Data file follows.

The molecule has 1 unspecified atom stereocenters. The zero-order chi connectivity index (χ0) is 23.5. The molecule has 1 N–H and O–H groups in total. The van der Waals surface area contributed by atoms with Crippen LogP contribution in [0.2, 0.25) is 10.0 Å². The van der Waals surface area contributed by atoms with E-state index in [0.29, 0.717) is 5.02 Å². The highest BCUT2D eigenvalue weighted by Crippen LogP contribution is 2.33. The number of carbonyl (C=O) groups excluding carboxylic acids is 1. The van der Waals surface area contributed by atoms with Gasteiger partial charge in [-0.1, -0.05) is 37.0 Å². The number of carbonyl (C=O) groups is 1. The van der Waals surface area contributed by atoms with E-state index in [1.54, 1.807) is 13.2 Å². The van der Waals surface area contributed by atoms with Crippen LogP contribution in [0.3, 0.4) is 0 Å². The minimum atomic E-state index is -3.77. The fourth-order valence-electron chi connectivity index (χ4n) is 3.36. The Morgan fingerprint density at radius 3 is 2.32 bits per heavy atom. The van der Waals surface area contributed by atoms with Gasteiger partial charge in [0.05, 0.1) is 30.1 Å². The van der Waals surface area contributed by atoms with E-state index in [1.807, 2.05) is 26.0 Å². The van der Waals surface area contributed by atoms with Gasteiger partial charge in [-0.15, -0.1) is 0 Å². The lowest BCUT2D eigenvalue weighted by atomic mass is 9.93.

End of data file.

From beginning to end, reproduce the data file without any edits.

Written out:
The molecule has 1 unspecified atom stereocenters. The zero-order chi connectivity index (χ0) is 23.5. The molecule has 1 N–H and O–H groups in total. The van der Waals surface area contributed by atoms with Crippen LogP contribution in [0.2, 0.25) is 10.0 Å². The van der Waals surface area contributed by atoms with E-state index in [0.29, 0.717) is 5.02 Å². The highest BCUT2D eigenvalue weighted by Crippen LogP contribution is 2.33. The number of carbonyl (C=O) groups excluding carboxylic acids is 1. The van der Waals surface area contributed by atoms with Gasteiger partial charge in [-0.1, -0.05) is 37.0 Å². The number of carbonyl (C=O) groups is 1. The van der Waals surface area contributed by atoms with E-state index in [1.54, 1.807) is 13.2 Å². The van der Waals surface area contributed by atoms with Crippen LogP contribution in [0.3, 0.4) is 0 Å². The minimum atomic E-state index is -3.77. The fourth-order valence-electron chi connectivity index (χ4n) is 3.36. The Morgan fingerprint density at radius 3 is 2.32 bits per heavy atom. The van der Waals surface area contributed by atoms with Gasteiger partial charge in [0.05, 0.1) is 30.1 Å². The van der Waals surface area contributed by atoms with E-state index in [1.807, 2.05) is 26.0 Å². The van der Waals surface area contributed by atoms with Gasteiger partial charge in [-0.15, -0.1) is 0 Å². The lowest BCUT2D eigenvalue weighted by atomic mass is 9.93.